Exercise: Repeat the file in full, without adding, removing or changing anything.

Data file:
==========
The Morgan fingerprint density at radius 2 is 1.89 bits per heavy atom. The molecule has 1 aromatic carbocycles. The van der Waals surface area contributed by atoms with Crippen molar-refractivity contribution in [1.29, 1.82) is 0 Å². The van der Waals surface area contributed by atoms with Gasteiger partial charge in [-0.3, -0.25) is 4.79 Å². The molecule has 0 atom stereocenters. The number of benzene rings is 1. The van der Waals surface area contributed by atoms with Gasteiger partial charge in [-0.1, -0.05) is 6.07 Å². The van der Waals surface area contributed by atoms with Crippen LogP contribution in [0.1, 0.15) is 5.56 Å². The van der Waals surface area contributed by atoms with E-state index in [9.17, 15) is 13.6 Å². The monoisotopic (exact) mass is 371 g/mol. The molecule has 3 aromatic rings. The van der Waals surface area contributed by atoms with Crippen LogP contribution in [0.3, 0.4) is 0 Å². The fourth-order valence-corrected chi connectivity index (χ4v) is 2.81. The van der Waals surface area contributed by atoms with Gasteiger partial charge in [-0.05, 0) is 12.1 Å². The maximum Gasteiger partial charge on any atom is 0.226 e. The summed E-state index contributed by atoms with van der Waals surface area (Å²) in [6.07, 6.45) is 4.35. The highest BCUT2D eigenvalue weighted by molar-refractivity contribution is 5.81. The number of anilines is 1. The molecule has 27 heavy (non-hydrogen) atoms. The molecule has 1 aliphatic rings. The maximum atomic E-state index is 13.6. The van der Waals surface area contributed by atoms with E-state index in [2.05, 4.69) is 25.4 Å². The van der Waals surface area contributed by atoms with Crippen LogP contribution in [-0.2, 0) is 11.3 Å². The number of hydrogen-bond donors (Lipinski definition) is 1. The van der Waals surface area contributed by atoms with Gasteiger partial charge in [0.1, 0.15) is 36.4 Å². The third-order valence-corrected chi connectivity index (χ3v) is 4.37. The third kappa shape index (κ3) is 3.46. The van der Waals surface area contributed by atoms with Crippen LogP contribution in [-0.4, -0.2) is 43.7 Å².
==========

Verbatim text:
The Morgan fingerprint density at radius 2 is 1.89 bits per heavy atom. The molecule has 1 aromatic carbocycles. The van der Waals surface area contributed by atoms with Crippen molar-refractivity contribution in [1.29, 1.82) is 0 Å². The van der Waals surface area contributed by atoms with Gasteiger partial charge in [-0.3, -0.25) is 4.79 Å². The molecule has 0 atom stereocenters. The number of benzene rings is 1. The van der Waals surface area contributed by atoms with Gasteiger partial charge in [-0.1, -0.05) is 6.07 Å². The van der Waals surface area contributed by atoms with Crippen LogP contribution in [0.1, 0.15) is 5.56 Å². The van der Waals surface area contributed by atoms with E-state index in [9.17, 15) is 13.6 Å². The monoisotopic (exact) mass is 371 g/mol. The molecule has 3 aromatic rings. The van der Waals surface area contributed by atoms with Crippen LogP contribution in [0.3, 0.4) is 0 Å². The fourth-order valence-corrected chi connectivity index (χ4v) is 2.81. The van der Waals surface area contributed by atoms with Gasteiger partial charge in [-0.05, 0) is 12.1 Å². The maximum Gasteiger partial charge on any atom is 0.226 e. The summed E-state index contributed by atoms with van der Waals surface area (Å²) in [6.07, 6.45) is 4.35. The highest BCUT2D eigenvalue weighted by molar-refractivity contribution is 5.81. The number of anilines is 1. The molecule has 27 heavy (non-hydrogen) atoms. The molecule has 1 aliphatic rings. The maximum atomic E-state index is 13.6. The van der Waals surface area contributed by atoms with E-state index in [2.05, 4.69) is 25.4 Å². The van der Waals surface area contributed by atoms with Crippen LogP contribution in [-0.2, 0) is 11.3 Å². The number of hydrogen-bond donors (Lipinski definition) is 1. The van der Waals surface area contributed by atoms with Gasteiger partial charge in [0.1, 0.15) is 36.4 Å². The third-order valence-corrected chi connectivity index (χ3v) is 4.37. The third kappa shape index (κ3) is 3.46. The van der Waals surface area contributed by atoms with Crippen LogP contribution in [-0.4, -0.2) is 43.7 Å².